$\begin{array}{cc}{I}_{\mathrm{off}\mathrm{load}}=\frac{\mathrm{Vg}}{\mathrm{R1}}.& \text{(formula 11)}\end{array}$

A second easily determinable condition corresponds to the maximum coupling kmax where the current measurement I[0108] _{max }in the terminal's oscillating circuit can be taken while a transponder of the concerned family is laid on the terminal.

By applying formula 7 hereabove to the maximum coupling position and by incorporating therein the offload current value according to formula 11 hereabove, the following is obtained:
[0109] $\begin{array}{cc}{k}_{\mathrm{max}}={k}_{\mathrm{opt}}\xb7\sqrt{\frac{{I}_{\mathrm{off}\mathrm{load}}}{{I}_{\mathrm{max}}}1}.& \text{(formula 12)}\end{array}$

It can thus be seen that the ratio between the optimal and maximal coefficients only depends on currents I offload and at maximum coupling. [0110]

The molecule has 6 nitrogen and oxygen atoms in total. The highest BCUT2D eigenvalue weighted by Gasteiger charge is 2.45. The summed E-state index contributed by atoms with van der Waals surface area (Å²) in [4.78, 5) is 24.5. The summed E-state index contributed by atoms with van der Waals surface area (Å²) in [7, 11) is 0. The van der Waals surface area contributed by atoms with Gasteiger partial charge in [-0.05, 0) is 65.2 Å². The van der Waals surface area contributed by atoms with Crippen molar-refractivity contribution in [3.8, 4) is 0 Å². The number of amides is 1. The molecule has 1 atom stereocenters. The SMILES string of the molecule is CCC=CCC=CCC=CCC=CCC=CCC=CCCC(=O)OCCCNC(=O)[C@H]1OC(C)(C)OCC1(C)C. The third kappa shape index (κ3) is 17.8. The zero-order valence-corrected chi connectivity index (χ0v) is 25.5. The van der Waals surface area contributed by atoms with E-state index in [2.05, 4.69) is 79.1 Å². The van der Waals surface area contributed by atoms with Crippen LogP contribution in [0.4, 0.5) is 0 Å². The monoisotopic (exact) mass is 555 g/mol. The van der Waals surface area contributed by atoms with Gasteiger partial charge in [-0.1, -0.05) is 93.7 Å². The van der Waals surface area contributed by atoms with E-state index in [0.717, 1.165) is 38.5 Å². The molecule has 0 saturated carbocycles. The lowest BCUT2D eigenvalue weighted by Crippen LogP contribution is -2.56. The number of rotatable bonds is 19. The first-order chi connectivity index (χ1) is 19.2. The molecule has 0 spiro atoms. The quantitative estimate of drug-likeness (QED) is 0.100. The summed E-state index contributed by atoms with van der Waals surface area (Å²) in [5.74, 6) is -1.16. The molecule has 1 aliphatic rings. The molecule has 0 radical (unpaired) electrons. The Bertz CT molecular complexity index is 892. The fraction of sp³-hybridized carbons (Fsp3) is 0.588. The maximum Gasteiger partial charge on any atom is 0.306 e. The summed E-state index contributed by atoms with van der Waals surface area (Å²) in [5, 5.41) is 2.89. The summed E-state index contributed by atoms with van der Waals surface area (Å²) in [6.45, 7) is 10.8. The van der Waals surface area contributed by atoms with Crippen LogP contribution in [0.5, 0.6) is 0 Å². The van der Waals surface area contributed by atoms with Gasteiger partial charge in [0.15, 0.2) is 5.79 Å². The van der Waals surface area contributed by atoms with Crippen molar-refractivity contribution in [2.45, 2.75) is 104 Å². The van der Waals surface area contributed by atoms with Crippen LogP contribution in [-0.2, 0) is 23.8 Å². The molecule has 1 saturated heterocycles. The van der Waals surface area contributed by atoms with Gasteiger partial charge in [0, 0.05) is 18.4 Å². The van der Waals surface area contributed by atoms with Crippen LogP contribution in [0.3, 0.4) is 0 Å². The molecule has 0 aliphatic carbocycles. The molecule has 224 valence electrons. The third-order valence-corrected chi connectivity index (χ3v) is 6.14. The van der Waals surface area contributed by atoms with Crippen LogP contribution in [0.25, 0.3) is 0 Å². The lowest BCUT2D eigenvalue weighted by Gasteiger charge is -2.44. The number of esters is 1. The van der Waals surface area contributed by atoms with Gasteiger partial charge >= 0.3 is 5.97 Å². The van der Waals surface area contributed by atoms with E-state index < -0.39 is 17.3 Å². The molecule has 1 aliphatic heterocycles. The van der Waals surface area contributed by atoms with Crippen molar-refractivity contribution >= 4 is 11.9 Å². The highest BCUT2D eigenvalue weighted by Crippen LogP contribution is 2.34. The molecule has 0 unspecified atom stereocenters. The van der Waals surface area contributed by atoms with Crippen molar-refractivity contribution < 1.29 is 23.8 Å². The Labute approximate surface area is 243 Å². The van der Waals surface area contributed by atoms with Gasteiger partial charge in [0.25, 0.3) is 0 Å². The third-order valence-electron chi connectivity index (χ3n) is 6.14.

Further, the present inventors have determined that all functional relations of the circuit can be expressed in a particularly simple way according to ratio k/k[0111] _{max}. Now, determining coefficient k_{max }amounts to positioning point p4 on the curve of FIG. 3, and thus to determining whether point p4 is located to the left or to the right (in the representation of FIG. 3) of optimal coupling point p1. This determination, which is simply performed by applying formula 12 hereabove, enables determining whether the considered application provides a characteristic VC2=f(k) (FIG. 3) with a slope inversion or a monotonous characteristic. Indeed, if ratio k_{opt}/k_{max }is smaller than 1, the characteristic has a slope inversion. If, however, k_{opt}/k_{max }is greater than 1, the characteristic is monotonous. It should be noted that, in this latter case, the optimal coupling position cannot be achieved.